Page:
Kickstands are looked upon like training wheels in some cycling circles. They do add weight, but can be a real advantage with a loaded bike in urban settings. They can help when securing the bike, allowing the bike to set near rack or post without chewing up the frame or in a rack without bending a rim. I had installed a typical cast aluminum single-leg kickstand in my Trek PDX, but the addition of a front basket reached the limit of stability for that option and I went looking for a double kickstand like the ones I found on cargo bikes. Some of those stands are large steel contraptions and the legs are in a fixed vee and swing up on each side of the bike. I wanted something lighter and more compact and found the Massload CL-KA56 stand. It is cast aluminum with adjustable length plastic feet and a clever arrangement that brings both legs up together on the left side of the bike with no issues with chain clearance on the right. It also clears the crank arms and pedals, so I can actually rotate the pedals completely which is great for tuning up the drive train. The bike can teeter-totter a bit with one wheel or the other 1″ or so off the ground, so either wheel can be spun for tuning and repairs. With no load, it tends to balance with the rear wheel off the ground. The feet have a broader bottom than the spiky single stand and should be more stable on soft ground. It does weigh 540g (1.19lb)— no free lunch! It reminds me of my motorcycle.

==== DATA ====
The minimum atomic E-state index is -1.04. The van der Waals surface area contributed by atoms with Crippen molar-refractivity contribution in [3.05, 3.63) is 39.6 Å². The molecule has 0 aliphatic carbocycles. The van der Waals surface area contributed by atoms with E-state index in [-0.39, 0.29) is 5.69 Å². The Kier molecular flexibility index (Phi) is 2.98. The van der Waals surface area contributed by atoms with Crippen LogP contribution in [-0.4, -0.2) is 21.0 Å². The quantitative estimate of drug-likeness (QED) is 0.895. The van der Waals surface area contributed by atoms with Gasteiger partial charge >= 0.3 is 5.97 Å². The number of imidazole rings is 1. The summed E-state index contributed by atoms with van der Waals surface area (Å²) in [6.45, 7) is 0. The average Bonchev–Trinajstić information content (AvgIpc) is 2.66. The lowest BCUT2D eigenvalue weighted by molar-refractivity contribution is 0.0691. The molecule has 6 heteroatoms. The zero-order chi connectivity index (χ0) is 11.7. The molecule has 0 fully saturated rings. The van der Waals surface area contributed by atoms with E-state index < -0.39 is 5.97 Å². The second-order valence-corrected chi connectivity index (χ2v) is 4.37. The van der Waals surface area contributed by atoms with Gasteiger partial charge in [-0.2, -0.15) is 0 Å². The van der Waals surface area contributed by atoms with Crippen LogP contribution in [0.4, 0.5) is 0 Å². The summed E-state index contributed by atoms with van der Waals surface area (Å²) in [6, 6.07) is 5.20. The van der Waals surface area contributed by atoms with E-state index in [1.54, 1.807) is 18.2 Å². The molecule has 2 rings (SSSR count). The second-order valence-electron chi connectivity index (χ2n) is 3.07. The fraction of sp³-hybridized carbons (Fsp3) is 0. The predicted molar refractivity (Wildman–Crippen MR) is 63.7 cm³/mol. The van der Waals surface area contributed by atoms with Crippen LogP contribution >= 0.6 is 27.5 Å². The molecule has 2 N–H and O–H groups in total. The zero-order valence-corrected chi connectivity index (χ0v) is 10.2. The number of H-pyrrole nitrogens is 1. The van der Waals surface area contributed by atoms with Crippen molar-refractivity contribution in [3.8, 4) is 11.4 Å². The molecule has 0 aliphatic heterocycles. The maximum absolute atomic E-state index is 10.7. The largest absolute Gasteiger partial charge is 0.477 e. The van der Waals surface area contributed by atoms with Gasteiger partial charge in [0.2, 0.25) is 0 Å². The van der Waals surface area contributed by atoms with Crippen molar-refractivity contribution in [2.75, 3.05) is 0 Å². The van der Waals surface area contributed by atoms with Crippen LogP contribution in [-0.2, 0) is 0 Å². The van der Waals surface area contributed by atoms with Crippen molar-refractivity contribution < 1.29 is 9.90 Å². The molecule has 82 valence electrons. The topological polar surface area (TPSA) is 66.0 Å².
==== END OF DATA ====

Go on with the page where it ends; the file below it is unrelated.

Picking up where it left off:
The installation was trouble-free. The stand came with a hex bolt and a top plate and also included a shorter Allen head bolt and lock washer. I found that the PDX has a bottom brace with a hole that allows the kickstand to be mounted without the additional top clamp and the front and rear edges are rolled down to provide a lip which keeps the stand from rotating. Tighten the bolt and go!